Eating less meat is believed to be part of a healthy diet. “Meatless Mondays” is practiced by more health-conscious and good meat alternatives will aid in reducing meat consumption, making these new products all the more popular.
Is meatless meat better for the environment?
Every year, over 9 billion animals are killed on US meat farms. Environmental effects including increased antibiotic resistance and climate change have been linked to such farms. An artificial meat market can make a huge difference for the environment in terms of land use, water use, and climate change overall. Livestock cultivation is one of the largest contributors to greenhouse gas emissions, about 15% of greenhouse gas emits are solely from these farms.
In an analysis of the Impossible Burger, the carbon footprint was found to be 89% smaller than one from a cow, using 87% less water and 96% less land. Plant-based meats, therefore, have the potential to make a huge impact on the carbon footprint, however, the issue is scale.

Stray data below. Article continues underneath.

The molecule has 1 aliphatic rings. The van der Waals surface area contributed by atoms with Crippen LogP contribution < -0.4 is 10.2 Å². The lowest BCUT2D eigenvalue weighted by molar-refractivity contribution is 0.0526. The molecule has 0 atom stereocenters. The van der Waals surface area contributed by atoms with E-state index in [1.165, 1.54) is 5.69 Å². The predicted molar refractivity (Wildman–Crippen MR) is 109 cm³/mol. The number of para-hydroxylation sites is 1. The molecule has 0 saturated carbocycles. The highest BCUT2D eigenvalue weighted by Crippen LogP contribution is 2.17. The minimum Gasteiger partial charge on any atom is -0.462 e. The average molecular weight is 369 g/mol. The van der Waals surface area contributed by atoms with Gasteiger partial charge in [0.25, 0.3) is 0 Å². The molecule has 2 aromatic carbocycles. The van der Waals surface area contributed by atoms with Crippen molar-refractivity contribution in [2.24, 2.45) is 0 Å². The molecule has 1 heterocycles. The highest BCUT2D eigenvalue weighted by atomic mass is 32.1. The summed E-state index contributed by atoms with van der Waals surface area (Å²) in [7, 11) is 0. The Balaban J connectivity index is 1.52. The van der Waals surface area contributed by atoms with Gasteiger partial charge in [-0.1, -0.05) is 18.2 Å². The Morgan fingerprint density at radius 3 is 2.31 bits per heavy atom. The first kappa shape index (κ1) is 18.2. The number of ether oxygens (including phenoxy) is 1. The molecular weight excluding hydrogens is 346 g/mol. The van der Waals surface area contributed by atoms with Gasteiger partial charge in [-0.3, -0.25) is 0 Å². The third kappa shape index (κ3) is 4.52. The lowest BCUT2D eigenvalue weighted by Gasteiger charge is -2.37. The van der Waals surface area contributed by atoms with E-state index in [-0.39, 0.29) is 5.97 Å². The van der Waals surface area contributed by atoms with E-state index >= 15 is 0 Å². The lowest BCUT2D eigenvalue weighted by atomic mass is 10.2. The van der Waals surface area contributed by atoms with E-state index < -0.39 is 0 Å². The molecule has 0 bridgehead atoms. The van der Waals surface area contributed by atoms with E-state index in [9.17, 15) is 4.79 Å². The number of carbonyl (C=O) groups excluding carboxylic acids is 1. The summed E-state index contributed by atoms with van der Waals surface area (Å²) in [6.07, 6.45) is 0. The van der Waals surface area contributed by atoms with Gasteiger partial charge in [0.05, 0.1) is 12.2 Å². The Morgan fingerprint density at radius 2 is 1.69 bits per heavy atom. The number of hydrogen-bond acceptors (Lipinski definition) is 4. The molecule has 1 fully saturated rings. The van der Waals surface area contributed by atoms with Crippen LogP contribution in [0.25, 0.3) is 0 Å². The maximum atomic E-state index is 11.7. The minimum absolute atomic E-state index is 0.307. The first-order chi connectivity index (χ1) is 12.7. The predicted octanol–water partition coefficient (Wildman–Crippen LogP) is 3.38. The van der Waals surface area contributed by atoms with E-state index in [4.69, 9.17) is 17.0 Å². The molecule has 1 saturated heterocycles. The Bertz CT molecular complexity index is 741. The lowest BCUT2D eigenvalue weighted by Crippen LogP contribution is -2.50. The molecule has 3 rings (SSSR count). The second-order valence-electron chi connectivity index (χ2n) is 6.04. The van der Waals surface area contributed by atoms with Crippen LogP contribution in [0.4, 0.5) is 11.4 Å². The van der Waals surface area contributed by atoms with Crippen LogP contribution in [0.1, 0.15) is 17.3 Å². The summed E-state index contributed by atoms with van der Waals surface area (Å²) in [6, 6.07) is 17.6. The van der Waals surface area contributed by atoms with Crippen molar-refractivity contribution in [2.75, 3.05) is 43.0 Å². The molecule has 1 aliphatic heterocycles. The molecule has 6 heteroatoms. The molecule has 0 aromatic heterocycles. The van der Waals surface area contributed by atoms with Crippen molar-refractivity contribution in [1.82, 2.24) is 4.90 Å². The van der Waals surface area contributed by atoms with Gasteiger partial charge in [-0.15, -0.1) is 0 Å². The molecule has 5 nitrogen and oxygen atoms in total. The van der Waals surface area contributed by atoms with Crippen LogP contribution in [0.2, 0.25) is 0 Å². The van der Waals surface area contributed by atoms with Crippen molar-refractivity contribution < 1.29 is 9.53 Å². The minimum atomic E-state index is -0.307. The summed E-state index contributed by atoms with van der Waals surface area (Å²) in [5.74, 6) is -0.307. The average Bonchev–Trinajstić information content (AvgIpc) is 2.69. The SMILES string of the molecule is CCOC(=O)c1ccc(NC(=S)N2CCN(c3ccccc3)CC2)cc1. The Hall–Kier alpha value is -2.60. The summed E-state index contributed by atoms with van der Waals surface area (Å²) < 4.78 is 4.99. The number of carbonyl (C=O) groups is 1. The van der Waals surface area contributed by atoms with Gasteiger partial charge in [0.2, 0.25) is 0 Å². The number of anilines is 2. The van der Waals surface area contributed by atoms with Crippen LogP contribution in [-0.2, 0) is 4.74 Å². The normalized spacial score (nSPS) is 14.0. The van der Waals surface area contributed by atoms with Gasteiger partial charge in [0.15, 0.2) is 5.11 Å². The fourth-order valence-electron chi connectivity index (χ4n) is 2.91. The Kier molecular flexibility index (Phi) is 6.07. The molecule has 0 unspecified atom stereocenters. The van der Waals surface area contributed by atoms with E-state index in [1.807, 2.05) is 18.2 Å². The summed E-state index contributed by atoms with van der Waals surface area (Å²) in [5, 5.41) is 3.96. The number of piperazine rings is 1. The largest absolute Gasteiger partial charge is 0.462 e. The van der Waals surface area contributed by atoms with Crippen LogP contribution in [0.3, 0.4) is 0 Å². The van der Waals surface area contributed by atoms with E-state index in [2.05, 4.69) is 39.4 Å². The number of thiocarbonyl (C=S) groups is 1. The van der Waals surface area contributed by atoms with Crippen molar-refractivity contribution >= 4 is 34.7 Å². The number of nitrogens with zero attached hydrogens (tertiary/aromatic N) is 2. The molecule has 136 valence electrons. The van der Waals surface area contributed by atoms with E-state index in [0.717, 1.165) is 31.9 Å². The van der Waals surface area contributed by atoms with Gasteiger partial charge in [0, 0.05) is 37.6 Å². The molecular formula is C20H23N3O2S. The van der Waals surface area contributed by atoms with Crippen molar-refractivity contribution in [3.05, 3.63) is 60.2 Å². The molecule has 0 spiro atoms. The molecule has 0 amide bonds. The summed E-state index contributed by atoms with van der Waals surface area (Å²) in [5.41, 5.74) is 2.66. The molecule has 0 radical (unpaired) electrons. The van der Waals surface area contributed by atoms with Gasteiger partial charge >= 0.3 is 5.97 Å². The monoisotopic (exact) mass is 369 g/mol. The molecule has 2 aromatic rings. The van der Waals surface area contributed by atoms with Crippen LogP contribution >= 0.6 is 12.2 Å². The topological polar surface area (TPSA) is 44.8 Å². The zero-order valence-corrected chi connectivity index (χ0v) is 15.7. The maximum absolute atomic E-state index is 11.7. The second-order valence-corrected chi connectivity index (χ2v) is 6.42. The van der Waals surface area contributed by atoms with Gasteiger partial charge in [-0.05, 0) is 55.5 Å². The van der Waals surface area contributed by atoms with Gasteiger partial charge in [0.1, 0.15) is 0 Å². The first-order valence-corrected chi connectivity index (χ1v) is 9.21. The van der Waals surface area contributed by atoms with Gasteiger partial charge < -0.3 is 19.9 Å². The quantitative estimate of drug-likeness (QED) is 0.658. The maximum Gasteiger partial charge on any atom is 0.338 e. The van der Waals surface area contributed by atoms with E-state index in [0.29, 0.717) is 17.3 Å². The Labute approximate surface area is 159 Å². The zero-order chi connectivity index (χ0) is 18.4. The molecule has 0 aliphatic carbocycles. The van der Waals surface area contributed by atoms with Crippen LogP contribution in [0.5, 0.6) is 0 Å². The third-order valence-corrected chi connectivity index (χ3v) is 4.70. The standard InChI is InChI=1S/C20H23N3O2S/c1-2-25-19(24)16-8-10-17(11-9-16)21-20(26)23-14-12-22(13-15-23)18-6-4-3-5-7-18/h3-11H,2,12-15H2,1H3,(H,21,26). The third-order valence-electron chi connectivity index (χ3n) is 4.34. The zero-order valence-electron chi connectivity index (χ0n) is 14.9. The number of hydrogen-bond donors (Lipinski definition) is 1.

Most of the meat sold in the US is traditional meat, not plant-based or veggie. Although chain companies including Burger King, White Castle, Qdoba, Del Taco, Carl’s Jr., and UK Taco Bell offer meat alternatives, until meatless meats make up a significant portion of the meat market, there is no environmental effect in sight.
— Burger King (@BurgerKing) August 13, 2019
“I had a free sample of a meatless burger from the Village Health Market and it was actually pretty good. I didn’t even know it was meatless until the guy behind the counter told me,” said Rachael Petrarca (‘21).
This trend does not mean that this is the beginning of the end of meat. Alternatively, as the Western diet grows more popular, the demand for meat grew last year and is projected to continue growing.
If some of the demand can be met with meatless meat, the challenges faced with this increased demand (including antibiotic resistance and climate change) will not have to be dealt with. This can even help solve problems internationally, as customers in India and China (two of the biggest markets in the world) are introduced to this new meat alternative.